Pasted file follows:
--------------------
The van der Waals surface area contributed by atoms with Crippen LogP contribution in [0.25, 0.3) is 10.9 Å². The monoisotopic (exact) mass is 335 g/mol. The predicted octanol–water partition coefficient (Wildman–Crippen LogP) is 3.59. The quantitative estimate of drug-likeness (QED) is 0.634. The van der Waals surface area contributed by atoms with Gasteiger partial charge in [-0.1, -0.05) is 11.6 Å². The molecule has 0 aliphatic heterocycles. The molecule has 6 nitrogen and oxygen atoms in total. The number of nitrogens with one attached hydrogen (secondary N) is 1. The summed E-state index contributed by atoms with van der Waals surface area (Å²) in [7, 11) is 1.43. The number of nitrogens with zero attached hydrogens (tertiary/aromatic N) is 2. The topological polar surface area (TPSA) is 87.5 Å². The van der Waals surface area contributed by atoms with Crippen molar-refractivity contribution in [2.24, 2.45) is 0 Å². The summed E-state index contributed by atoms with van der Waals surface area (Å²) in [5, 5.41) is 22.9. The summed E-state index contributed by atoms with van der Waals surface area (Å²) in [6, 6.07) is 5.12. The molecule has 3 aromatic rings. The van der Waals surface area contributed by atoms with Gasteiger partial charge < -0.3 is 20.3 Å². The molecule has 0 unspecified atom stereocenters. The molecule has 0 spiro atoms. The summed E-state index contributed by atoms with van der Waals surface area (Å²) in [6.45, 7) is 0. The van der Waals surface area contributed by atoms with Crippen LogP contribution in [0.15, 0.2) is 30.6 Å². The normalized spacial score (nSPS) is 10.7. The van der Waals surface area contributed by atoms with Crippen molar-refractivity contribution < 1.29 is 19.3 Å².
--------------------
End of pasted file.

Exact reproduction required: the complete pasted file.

The van der Waals surface area contributed by atoms with Crippen LogP contribution in [0.25, 0.3) is 10.9 Å². The monoisotopic (exact) mass is 335 g/mol. The predicted octanol–water partition coefficient (Wildman–Crippen LogP) is 3.59. The quantitative estimate of drug-likeness (QED) is 0.634. The van der Waals surface area contributed by atoms with Gasteiger partial charge in [-0.1, -0.05) is 11.6 Å². The molecule has 0 aliphatic heterocycles. The molecule has 6 nitrogen and oxygen atoms in total. The number of nitrogens with one attached hydrogen (secondary N) is 1. The summed E-state index contributed by atoms with van der Waals surface area (Å²) in [7, 11) is 1.43. The number of nitrogens with zero attached hydrogens (tertiary/aromatic N) is 2. The topological polar surface area (TPSA) is 87.5 Å². The van der Waals surface area contributed by atoms with Crippen molar-refractivity contribution in [2.24, 2.45) is 0 Å². The summed E-state index contributed by atoms with van der Waals surface area (Å²) in [5, 5.41) is 22.9. The summed E-state index contributed by atoms with van der Waals surface area (Å²) in [6, 6.07) is 5.12. The molecule has 3 aromatic rings. The van der Waals surface area contributed by atoms with Gasteiger partial charge < -0.3 is 20.3 Å². The molecule has 0 unspecified atom stereocenters. The molecule has 0 spiro atoms. The summed E-state index contributed by atoms with van der Waals surface area (Å²) in [6.45, 7) is 0. The van der Waals surface area contributed by atoms with Crippen LogP contribution in [0.15, 0.2) is 30.6 Å². The normalized spacial score (nSPS) is 10.7. The van der Waals surface area contributed by atoms with Crippen molar-refractivity contribution < 1.29 is 19.3 Å².